By Brandon Fuhs
Dozens of people were forced to wait in lines outside the Sun Valley Family Resource Center three miles north of Reno on Tuesday night for the Republican caucus, with some waiting for at least thirty minutes after the designated window was supposed to close at 6:00 p.m.
“We had a constant flow of people coming in,” said Sun Valley Site Coordinator Cheryl McKinney.
Though McKinney has volunteered during elections for ten years, this was her first year as a caucus site coordinator.
“We ran out of chairs at one point,” McKinney said, “It was just so crowded and some people were irritated, but it’s like Disneyland – there’s going to be lines.”
The Sun Valley caucus site was responsible for more than 2,000 constituents spread among more than 25 precincts.
A first time caucus participant in his 60s, who wished to be identified simply as “Max,” is a student and teacher at Truckee Meadows Community College. He came to the caucus to support Trump.
“I’m tired of politicians making promises they can’t keep,” Max said. “I really think a businessman from the outside is the thing this country needs.”
Max said his finances suffered during the recession and he hasn’t been able to recover.
“I didn’t think I would be living in a mobile home in Sun Valley still,” he said.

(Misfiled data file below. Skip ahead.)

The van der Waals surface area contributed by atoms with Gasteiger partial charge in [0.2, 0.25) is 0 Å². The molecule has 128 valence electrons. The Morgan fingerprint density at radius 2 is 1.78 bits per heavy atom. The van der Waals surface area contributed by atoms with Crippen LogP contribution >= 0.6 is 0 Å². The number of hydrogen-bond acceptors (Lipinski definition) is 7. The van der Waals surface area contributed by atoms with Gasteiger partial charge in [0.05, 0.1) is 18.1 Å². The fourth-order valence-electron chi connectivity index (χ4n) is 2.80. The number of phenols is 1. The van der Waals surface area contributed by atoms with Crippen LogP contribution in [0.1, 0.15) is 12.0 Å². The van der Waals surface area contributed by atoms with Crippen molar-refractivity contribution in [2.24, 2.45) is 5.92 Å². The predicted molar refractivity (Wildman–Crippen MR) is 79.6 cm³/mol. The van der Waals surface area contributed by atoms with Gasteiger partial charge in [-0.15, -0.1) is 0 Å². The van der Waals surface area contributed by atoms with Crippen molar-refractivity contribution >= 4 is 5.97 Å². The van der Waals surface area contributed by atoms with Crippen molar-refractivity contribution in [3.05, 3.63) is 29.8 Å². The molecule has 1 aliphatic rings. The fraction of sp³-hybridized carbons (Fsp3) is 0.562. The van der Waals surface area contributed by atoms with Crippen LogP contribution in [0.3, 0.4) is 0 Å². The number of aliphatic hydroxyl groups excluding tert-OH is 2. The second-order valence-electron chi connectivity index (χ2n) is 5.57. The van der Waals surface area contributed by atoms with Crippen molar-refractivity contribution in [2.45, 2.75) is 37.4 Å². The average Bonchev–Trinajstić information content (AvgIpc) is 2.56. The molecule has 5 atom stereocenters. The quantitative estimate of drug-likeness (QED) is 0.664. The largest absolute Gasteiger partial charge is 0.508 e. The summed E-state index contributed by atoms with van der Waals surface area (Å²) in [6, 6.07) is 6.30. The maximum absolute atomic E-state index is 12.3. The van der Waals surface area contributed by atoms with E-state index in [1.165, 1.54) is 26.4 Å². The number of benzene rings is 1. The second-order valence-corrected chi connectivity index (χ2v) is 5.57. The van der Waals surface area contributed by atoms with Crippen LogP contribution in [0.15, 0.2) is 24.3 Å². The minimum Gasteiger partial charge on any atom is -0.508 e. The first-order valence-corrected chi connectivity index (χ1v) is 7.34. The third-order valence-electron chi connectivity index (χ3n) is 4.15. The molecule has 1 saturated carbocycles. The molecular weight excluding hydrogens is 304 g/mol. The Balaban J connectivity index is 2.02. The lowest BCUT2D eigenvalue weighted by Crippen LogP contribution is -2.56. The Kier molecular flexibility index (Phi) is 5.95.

The median household income in Sun Valley is slightly more than $45,000 a year, which is in the lowest 20% in the nation.
Caucus attendee Dean Chelossi declined to say who he voted for, but said he recently became a Republican after voting as a Democrat for many years.
“I voted for Bill Clinton because I thought he was the best chance for change,” Chelossi said. “Now I don’t have faith in the Democratic party. I don’t like their candidates and some of my views are changing and lean more Republican, but I would consider an Independent if he were to enter the race.”
Caucuses are closed elections, which means only people registered to the specific party can participate. The Republican deadline to register in Nevada was Feb. 13.
McKinney sent the ballots to Washoe County Republican Headquarters to be counted. The results of the Sun Valley Site are unknown, but Washoe County had a total of 15,521 voters cast a ballot, with 44.13% voting for Trump. Far more people voted this year than in 2012, when only 6,697 voters cast a ballot in Washoe County. This year’s total is the highest in the history of the county.